Plan Nanaimo Advisory Committee and the Newcastle/Brechin Neighbourhood Plan Recommendation
Ron Bolin: Feb. 16, 2011
Following a brief report on the proposed new zoning bylaw this afternoon, PNAC began the thankless task of deciding whether to forward a recommendation on the Newcastle/Brechin Neighbourhood Plan to Council. I say thankless because rather than there being a Newcastle/Brechin Neighbourhood Association, the plan was set before three associations, The Newcastle group, the Brechin Group and the Stewart Avenue Group, each of which has relatively –and I stress relatively- homogenous goals for itself which are at some odds with the others. And each of them seems to be rather vague about their membership and authority in representing their neighbourhoods beyond having been charged by Council to come up with a council formed by three representatives from each.The Brechin group seems to be made up largely of home owners who, living on the slopes over the Newcastle Channel, find their property values to be highly enhanced by the views which they currently enjoy looking out on the channel and Newcastle Island.
The Newcastle group seems to be made up largely of the owners of property which already contains a great number of rental properties and who would like to see further density in the area, much of which has already lost its views to existing development.
The Stewart Avenue group seems to be made of several land owners along the channel which see maximum value from their holdings to come from high-rise development along the waterfront. This, of course, would spell the end of the views for the Brechin group.
While they do form three separate interests, those of the Newcastle and Stewart Avenue groups are not in essential competition and thus agree on many points. This leaves the Brechin group swinging in the wind.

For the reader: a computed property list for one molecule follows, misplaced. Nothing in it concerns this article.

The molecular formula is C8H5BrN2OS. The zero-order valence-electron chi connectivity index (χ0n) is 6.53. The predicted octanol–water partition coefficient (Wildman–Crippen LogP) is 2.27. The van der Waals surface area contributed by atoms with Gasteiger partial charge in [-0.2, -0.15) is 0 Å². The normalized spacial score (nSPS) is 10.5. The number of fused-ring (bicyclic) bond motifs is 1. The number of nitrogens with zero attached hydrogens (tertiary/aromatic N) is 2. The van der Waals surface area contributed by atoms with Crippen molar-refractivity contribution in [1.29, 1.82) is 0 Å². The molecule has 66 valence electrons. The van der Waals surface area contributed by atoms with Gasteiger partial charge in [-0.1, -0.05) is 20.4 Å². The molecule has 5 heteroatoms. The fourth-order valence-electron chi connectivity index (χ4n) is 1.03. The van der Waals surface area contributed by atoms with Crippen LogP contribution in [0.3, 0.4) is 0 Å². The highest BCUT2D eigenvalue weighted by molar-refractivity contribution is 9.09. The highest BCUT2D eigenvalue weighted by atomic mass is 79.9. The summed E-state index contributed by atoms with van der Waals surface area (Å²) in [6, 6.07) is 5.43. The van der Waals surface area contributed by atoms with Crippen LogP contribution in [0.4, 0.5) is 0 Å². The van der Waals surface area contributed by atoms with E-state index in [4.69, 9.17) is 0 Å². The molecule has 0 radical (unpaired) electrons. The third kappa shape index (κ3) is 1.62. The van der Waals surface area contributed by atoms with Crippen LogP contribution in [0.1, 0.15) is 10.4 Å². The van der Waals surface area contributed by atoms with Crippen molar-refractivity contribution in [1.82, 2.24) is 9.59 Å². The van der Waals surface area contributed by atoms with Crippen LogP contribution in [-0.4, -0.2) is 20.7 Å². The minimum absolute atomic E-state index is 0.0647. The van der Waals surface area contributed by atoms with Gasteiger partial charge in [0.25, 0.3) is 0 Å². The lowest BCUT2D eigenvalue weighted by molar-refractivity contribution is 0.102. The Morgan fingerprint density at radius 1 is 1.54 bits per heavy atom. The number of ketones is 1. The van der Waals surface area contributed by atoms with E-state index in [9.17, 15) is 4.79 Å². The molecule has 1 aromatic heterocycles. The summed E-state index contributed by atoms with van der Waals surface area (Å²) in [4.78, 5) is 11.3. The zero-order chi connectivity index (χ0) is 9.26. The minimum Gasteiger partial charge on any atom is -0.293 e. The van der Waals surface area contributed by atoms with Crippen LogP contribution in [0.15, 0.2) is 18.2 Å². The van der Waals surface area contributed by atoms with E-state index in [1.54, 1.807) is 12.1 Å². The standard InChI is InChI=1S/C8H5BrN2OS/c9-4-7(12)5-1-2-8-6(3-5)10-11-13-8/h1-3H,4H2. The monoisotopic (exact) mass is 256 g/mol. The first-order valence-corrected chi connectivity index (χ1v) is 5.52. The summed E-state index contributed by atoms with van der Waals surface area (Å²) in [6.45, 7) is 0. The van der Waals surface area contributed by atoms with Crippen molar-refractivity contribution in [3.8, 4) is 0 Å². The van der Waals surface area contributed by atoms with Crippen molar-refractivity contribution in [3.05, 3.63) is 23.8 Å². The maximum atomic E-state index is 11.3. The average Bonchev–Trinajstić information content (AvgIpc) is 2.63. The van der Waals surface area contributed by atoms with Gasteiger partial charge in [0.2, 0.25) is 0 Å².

The fundamental problems in this venture stem first from the terrain involved which descends from the heights to the water and secondly to the differences in economic outlook to which this landscape circumstance have given rise: the desirable views from the heights on the one hand and the desirability of waterfront property on the other and their incompatibility in this instance. While it was never directly expressed, the tension in the room seemed to me to revolve around who would gain in the plan and who would lose, with very high stakes on both sides. I would venture to say that without a very strong demand from Council that only one organization be formed and that that group be mandated to come up with one negotiated plan in which all could come out ahead, this attempt was doomed to failure from the start.
By allowing these three groups to go their own way, it is not surprising that they did so. A suggestion that the plan be sent back to the reps of the three groups was rejected by at least one of the representatives and by PNAC. As might be expected, a great deal is riding on the waterfront properties. It was noted that the current OCP calls for a maximum of three stories in this area as well as the preservation of Nanaimo’s marine values. This necessarily raised the issue of whether it is within the prerogative of a Neighbourhood Plan, which represents the aspirations of a neighbourhood, to trump the OCP which represents the aspirations of the entire municipality. This question remains unanswered and Council will have to grapple with it along with those relating primarily to building height and neighbourhood density in the Plan as it comes to them.
In the end, after many losing votes on various shades of the matter, many if not most of them lost on tie votes, PNAC decided to send the Plan forward as approved, but with serious reservations in the matters of both height and density, thus throwing the baby back to Council with the proviso that the PNAC Chair explain the situation to Council. It could equally well have been a recommendation to deny with provisos for action.
To close on a higher note, PNAC members noted that there were a number of excellent suggestions that came along with plan. The Planning Department cannot be faulted for doing what they could with what I would call a doomed situation and can be applauded for their efforts in almost meeting a next to impossible challenge.
The challenge now is up to Council. We can all wish them luck. I am sure that they will hear from all those affected by the plan when it comes to them, presumably at the next Council meeting on Feb. 28.
We welcome comments to this blog in response to this report from participants or visitors at tonight’s meeting and from the public in general about the waterfront and the OCP or about the issues arising in this neighbourhood plan which did not exist in those done previously.